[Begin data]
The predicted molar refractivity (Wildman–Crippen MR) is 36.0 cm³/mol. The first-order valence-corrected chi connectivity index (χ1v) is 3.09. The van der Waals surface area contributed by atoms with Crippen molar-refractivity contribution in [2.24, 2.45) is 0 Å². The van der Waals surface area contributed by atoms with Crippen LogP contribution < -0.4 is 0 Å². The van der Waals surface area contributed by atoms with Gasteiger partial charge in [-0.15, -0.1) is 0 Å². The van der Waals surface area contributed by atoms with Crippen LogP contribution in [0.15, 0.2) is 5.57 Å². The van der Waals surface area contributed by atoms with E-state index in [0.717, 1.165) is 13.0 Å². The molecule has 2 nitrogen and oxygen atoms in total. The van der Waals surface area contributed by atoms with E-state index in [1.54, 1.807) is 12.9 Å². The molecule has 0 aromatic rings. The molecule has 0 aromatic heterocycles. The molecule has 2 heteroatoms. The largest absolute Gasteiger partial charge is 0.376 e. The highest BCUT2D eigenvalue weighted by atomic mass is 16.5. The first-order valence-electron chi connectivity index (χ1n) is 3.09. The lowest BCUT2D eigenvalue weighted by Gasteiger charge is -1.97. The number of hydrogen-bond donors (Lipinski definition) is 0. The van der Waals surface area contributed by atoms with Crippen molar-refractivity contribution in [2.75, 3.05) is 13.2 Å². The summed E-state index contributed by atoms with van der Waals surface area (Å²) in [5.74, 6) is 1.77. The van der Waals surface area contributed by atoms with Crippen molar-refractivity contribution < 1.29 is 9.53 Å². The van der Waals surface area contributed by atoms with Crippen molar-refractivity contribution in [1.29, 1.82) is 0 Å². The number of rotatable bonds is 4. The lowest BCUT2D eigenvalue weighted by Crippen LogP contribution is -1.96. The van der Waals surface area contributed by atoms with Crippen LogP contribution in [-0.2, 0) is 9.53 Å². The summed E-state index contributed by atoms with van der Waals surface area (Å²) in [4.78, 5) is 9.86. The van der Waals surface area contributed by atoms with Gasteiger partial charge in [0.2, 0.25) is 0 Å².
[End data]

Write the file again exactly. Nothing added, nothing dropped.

The predicted molar refractivity (Wildman–Crippen MR) is 36.0 cm³/mol. The first-order valence-corrected chi connectivity index (χ1v) is 3.09. The van der Waals surface area contributed by atoms with Crippen molar-refractivity contribution in [2.24, 2.45) is 0 Å². The van der Waals surface area contributed by atoms with Crippen LogP contribution < -0.4 is 0 Å². The van der Waals surface area contributed by atoms with Gasteiger partial charge in [-0.15, -0.1) is 0 Å². The van der Waals surface area contributed by atoms with Crippen LogP contribution in [0.15, 0.2) is 5.57 Å². The van der Waals surface area contributed by atoms with E-state index in [0.717, 1.165) is 13.0 Å². The molecule has 2 nitrogen and oxygen atoms in total. The van der Waals surface area contributed by atoms with E-state index in [1.54, 1.807) is 12.9 Å². The molecule has 0 aromatic rings. The molecule has 0 aromatic heterocycles. The molecule has 2 heteroatoms. The largest absolute Gasteiger partial charge is 0.376 e. The highest BCUT2D eigenvalue weighted by atomic mass is 16.5. The first-order valence-electron chi connectivity index (χ1n) is 3.09. The lowest BCUT2D eigenvalue weighted by Gasteiger charge is -1.97. The number of hydrogen-bond donors (Lipinski definition) is 0. The van der Waals surface area contributed by atoms with Crippen molar-refractivity contribution in [2.75, 3.05) is 13.2 Å². The summed E-state index contributed by atoms with van der Waals surface area (Å²) in [5.74, 6) is 1.77. The van der Waals surface area contributed by atoms with Crippen molar-refractivity contribution < 1.29 is 9.53 Å². The van der Waals surface area contributed by atoms with Crippen molar-refractivity contribution in [1.29, 1.82) is 0 Å². The number of rotatable bonds is 4. The lowest BCUT2D eigenvalue weighted by Crippen LogP contribution is -1.96. The van der Waals surface area contributed by atoms with Crippen LogP contribution in [-0.2, 0) is 9.53 Å². The summed E-state index contributed by atoms with van der Waals surface area (Å²) in [4.78, 5) is 9.86. The van der Waals surface area contributed by atoms with Gasteiger partial charge in [0.2, 0.25) is 0 Å².